Measurement technicians that use electronic devices to measure natural gas are often trained on how to utilize devices but are not often trained on the fundamentals of gas measurement.
The importance of understanding measurement fundamentals cannot be overstated. Measurement professionals need a solid foundation to understand the impact of not following industry standards and best practices to increase measurement certainty.
For example, you may have been taught how to utilize a vendor’s device to produce a measurement in the field. But, what happens if the device changes, your company changes to a different vendor, or you move to another company that utilizes a different device? How will you continue to deliver accurate measurement without an understanding of the fundamentals? If you do not have specific knowledge of gas measurement and electronic flow measurement, then you will have difficulty adjusting and producing accurate measurement.
This scenario highlights the importance of understanding the fundamentals of electronic flow measurement (EFM). This way, you will be armed with a baseline understanding of the industry standards, best practices, and fundamental principles so that you can confidently perform electronic measurement no matter the device utilized in the field.
This understanding can be achieved by registering for a fundamental measurement training class. Specifically, Gas Certification Institute (GCI) offers EFM training through our class, Gas Measurement Fundamentals & EFM Best Practices.
Gain Understanding of the Flow Measurement Industry Standard
Measurement technicians need to understand the core elements of API MPMS Ch. 21.1 (Flow Measurement Using Electronic Metering Systems: Electronic Gas Measurement).
API 21.1 describes the minimum specifications for electronic gas measurement systems that are used to perform measurement of natural gas utilizing industry-recognized primary measurement devices.
The standard sets the guidelines for achieving “accurate and auditable measurement” through the following steps:
- Test reports
- Change record reporting of electronic gas measurement system components
- Flow parameters
Measurement technicians need to gain an understanding of each of these fundamental steps so that you can confidently perform tasks in the field and produce accurate measurement records. This is imperative because seemingly minor variances can have far-reaching results for your company: revenue discrepancies, non-compliance issues, breach of contracts, and possible litigation.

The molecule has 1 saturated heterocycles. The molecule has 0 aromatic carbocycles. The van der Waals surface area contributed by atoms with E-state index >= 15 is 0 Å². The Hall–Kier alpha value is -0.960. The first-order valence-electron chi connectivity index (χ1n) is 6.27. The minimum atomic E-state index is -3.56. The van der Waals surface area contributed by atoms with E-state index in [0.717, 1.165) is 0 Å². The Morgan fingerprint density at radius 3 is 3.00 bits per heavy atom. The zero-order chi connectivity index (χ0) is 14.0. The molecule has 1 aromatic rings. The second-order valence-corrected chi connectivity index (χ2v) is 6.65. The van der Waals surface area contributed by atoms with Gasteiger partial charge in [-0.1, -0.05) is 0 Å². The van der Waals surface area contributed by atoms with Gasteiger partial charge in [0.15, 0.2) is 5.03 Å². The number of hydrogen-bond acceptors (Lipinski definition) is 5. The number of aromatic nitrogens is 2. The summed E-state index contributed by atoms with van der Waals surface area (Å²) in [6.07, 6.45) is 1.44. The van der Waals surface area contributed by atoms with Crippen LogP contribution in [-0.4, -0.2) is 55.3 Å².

Once you have become proficient in the basics of API 21.1, you can advance to understanding the key aspects of primary, secondary, and tertiary devices used in the field.
Understanding the Devices Used in Electronic Flow Measurement
Concerning electronic devices used in the field, API 21.1 focuses on primary measurement devices. However, API 21.1 also provides guidance on secondary and tertiary devices to help complete custody transfer of product throughout the gas value chain. Devices are grouped as follows:
- Primary devices: Orifice meters, turbine, rotary, or diaphragm measurement devices. These devices are mounted on the pipeline and have direct contact with the product being measured.
- Secondary devices: Data-driven devices that calculate temperature flow, static pressure, differential pressure, relative density, and other variables. This data feeds into a tertiary device…
- Tertiary devices: Flow computers are programmed to take the inputs from the primary and secondary devices to calculate flow.
Notably, API 21.1 incorporates the recommended practices from AGA 3 (Orifice Metering of Natural Gas and Other Related Hydrocarbon Fluids) that provide guidance on performing natural gas measurement when using orifice meters.
Measurement professionals need to gain an understanding of these industry standards and best practices to perform primary measurement, secondary measurement, and tertiary measurement using each device. Any inconsistencies using primary and secondary devices could have an adverse impact on the final output delivered through the tertiary device, creating a discrepancy.
Receiving training on this fundamental aspect of EFM will help address common mistakes, smooth out variances between readings, and create more consistency in the final measurement. When consistency is achieved, then your company will be better positioned to rely on the accuracy of the reported measurement.
Register for Our EFM Training Class
Measurement technicians can support their company and grow in their career by achieving a fundamental understanding of gas measurement and EFM. We believe the best method is to receive direct training and instruction on the fundamentals, helping you advance beyond basic knowledge of devices used by your company.
Our training class, Gas Measurement Fundamentals & EFM Best Practices, supports measurement technicians by providing sound instruction on the following fundamental elements:
- Best practices of electronic flow measurement.
- Industry standards for custody transfer and non-custody transfer measurement.
- How to conduct and witness a meter test.
- Relationship between primary and secondary elements in gas measurement, gas composition, gas laws, and industry definitions.
- Plus many more learning outcomes.
We invite you to register for the next class in the GCI training schedule. We are positive that you will grow in your knowledge, understanding, and capabilities to return to the field with confidence to consistently perform measurement.
Have questions about registering for the next class or our extended Gas Measurement Fundamentals Certification class? Contact GCI directly by phone at 281-598-7200 or by email at firstname.lastname@example.org.